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What are you reading?
Posted: 16 March 2014 07:02 PM   [ Ignore ]   [ # 556 ]
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Just finished About Face David Hackworth (US Army Col. Ret.)
Excellent book.

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Posted: 16 March 2014 07:03 PM   [ Ignore ]   [ # 557 ]
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Occam. - 16 March 2014 05:21 PM

Re: Lolita. Yup, I read it in about 1959, and enjoyed it greatly.  Excellent writing, great humor, and especially trilingual puns.  LOL  (Yeah, I had to use a French dictionary and have a Russian speaking friend translate the third meanings.) 

I especially got a kick out of my quite dumb, conservative next door neighbors who couldn’t wait to read it for the prurient parts, missed all the humor, and were quite disappointed at the lack of explicit sex.  smile 

Occam

There’s another type, some of whom are in my book group. They cannot understand the difference between literature and real life.

Lois

[ Edited: 18 March 2014 10:49 PM by Lois ]
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Posted: 17 March 2014 03:08 PM   [ Ignore ]   [ # 558 ]
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Plague of Shadows by Howard Andrew Jones. Just some more escapist fantasy fiction. smile

Take care,

Derek

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Posted: 20 March 2014 05:22 AM   [ Ignore ]   [ # 559 ]
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Hello every one, im new here - I am reading the hunger games - first book by Suzanne Collins

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Posted: 10 June 2014 04:51 PM   [ Ignore ]   [ # 560 ]
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The Book of Cthulhu, edited by Ross E. Lockhart

Some fun creepy stories.

Take care,

Derek

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Posted: 10 June 2014 11:57 PM   [ Ignore ]   [ # 561 ]
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Unorthodox, by Deborah Feldman, a memoir of a Hasidic girl in Brooklyn who has an arranged marriage, gives birth to a son, and breaks away from the community where she was raised very conservatively. I recommend it.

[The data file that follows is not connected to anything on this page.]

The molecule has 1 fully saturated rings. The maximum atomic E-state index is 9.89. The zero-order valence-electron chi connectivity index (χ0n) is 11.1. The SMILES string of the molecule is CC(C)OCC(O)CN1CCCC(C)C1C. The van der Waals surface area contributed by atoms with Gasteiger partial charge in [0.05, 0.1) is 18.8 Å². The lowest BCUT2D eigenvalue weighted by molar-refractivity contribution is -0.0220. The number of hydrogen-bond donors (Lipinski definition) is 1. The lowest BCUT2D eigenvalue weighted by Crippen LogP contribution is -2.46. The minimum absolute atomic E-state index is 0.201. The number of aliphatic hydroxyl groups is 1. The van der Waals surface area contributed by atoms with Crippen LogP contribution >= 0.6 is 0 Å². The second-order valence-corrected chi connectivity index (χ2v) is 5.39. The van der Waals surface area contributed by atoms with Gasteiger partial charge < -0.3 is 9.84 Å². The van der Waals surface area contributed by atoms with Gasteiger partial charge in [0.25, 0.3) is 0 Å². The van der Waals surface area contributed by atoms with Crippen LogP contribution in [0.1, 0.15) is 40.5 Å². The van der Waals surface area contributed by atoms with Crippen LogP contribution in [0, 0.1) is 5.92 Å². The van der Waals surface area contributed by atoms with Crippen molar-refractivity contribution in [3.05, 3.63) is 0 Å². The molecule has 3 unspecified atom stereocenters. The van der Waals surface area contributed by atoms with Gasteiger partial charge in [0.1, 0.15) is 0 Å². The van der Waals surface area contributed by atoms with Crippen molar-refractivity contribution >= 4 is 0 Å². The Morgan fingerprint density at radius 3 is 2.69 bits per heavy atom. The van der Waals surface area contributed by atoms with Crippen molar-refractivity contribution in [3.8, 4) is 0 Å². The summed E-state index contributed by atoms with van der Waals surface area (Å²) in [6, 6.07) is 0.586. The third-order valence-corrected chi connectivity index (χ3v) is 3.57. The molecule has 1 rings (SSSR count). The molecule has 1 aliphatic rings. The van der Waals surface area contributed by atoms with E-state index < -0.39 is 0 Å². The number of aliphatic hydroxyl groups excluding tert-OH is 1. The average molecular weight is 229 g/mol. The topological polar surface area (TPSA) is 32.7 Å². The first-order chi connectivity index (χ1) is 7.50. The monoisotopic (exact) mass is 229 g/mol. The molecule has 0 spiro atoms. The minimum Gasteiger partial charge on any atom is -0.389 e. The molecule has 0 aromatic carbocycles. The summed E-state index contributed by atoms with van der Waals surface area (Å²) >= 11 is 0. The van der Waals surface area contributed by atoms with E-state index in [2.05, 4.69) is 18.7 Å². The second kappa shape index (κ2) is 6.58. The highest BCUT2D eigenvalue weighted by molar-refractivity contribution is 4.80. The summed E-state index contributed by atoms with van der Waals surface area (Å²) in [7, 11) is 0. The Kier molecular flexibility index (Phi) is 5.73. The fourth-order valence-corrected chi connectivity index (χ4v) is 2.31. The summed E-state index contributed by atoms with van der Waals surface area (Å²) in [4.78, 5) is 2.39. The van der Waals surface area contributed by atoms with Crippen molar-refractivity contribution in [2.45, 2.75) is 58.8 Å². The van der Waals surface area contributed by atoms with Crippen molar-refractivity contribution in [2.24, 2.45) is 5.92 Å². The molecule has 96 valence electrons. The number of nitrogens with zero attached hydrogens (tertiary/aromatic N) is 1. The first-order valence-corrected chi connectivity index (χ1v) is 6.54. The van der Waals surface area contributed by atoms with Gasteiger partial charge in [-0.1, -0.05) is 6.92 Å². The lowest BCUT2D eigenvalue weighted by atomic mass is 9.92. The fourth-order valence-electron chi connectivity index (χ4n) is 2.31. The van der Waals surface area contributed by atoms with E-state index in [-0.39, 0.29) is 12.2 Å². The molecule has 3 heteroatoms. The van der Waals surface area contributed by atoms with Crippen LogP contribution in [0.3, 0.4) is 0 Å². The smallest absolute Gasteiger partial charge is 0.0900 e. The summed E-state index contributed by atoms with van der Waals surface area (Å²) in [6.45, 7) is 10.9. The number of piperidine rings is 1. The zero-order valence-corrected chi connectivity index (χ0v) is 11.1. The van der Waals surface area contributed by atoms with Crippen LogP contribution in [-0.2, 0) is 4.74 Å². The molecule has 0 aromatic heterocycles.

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Posted: 11 June 2014 08:04 PM   [ Ignore ]   [ # 562 ]
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harry canyon - 10 June 2014 04:51 PM

The Book of Cthulhu, edited by Ross E. Lockhart

Some fun creepy stories.

Take care,

Derek

A Lovecraft fan?
I read that book not long ago, it was quite good.

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Posted: 12 June 2014 06:56 AM   [ Ignore ]   [ # 563 ]
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Floods, Famines and Emperors: El Niño and the Fate of Civilizations (1999), Brian Fagan.
“Using the dramatic climatic shifts that accompanied the El Niño years of 1982-1983 and 1997-1998 as his point of departure, Fagan combines recent scientific advances in the understanding of El Niño events with archaeological data in order to highlight the role of climatic anomalies throughout human history.”

The Great Warming, Brian Fagan (2008)
”... fascinating account of shifting climatic conditions and their consequences from about A.D. 800 to 1300, often referred to as the Medieval Warm Period.”

Fascinating for sure - drives home our dependence on the climate while dishing out some interesting ‘the rest of the stories’ about what happened to various past civilizations

The Civilization of the Middle Ages (1994), Norman Cantor

It’s funny I just looked at http://www.goodreads.com/book/show/321173.The_Civilization_of_the_Middle_Ages
and I definitely find myself agreeing with various assessments of Cantor. 
“While most readers simultaneously love-hate Norman Cantor, even among his bitter critics he is considered a master in the field.”
“A thorough if sometimes tedious book about medieval Europe. Cantor’s scholarship is sound. His writing is accessible but not the easy-to-digest style he perfects in such later book as “In the Wake of the Plague” and “Antiquity.”

I do audio books and the first time through Civilization his style was driving me crazy, like a wonderfully interesting book I’d wish one else had written.  But, it was one of those deserving a second listening.  Upon the second listening the irritants, irritated far less and I was able focus even more on the substance.  Upon the third (so far partial) listening - the irritants have evaporated or perhaps been wallpapered over by the substance and I’m actually enjoying it.  Guess I gotta check out “In the Wake of the Plague” and “Antiquity” sometime.

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Posted: 12 June 2014 02:22 PM   [ Ignore ]   [ # 564 ]
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mid atlantic - 11 June 2014 08:04 PM
harry canyon - 10 June 2014 04:51 PM

The Book of Cthulhu, edited by Ross E. Lockhart

Some fun creepy stories.

Take care,

Derek

A Lovecraft fan?
I read that book not long ago, it was quite good.

Indeed! There have been some very entertaining stories thus far. (I’m about half way through.) Just finished ‘Jihad over Innsmouth’ one of my favorite stories so far.

I certainly do enjoy Lovecraft’s own stories, but in limited doses as many have the formula ‘I’d better tell this story before I go completely mad’. wink

Last weekend we found a Lovecraft biography by L. Sprague de Camp. I’m looking forward to reading that soon as well.

There’s a Book of Cthulhu II out… I’ll be picking that up when the budget allows.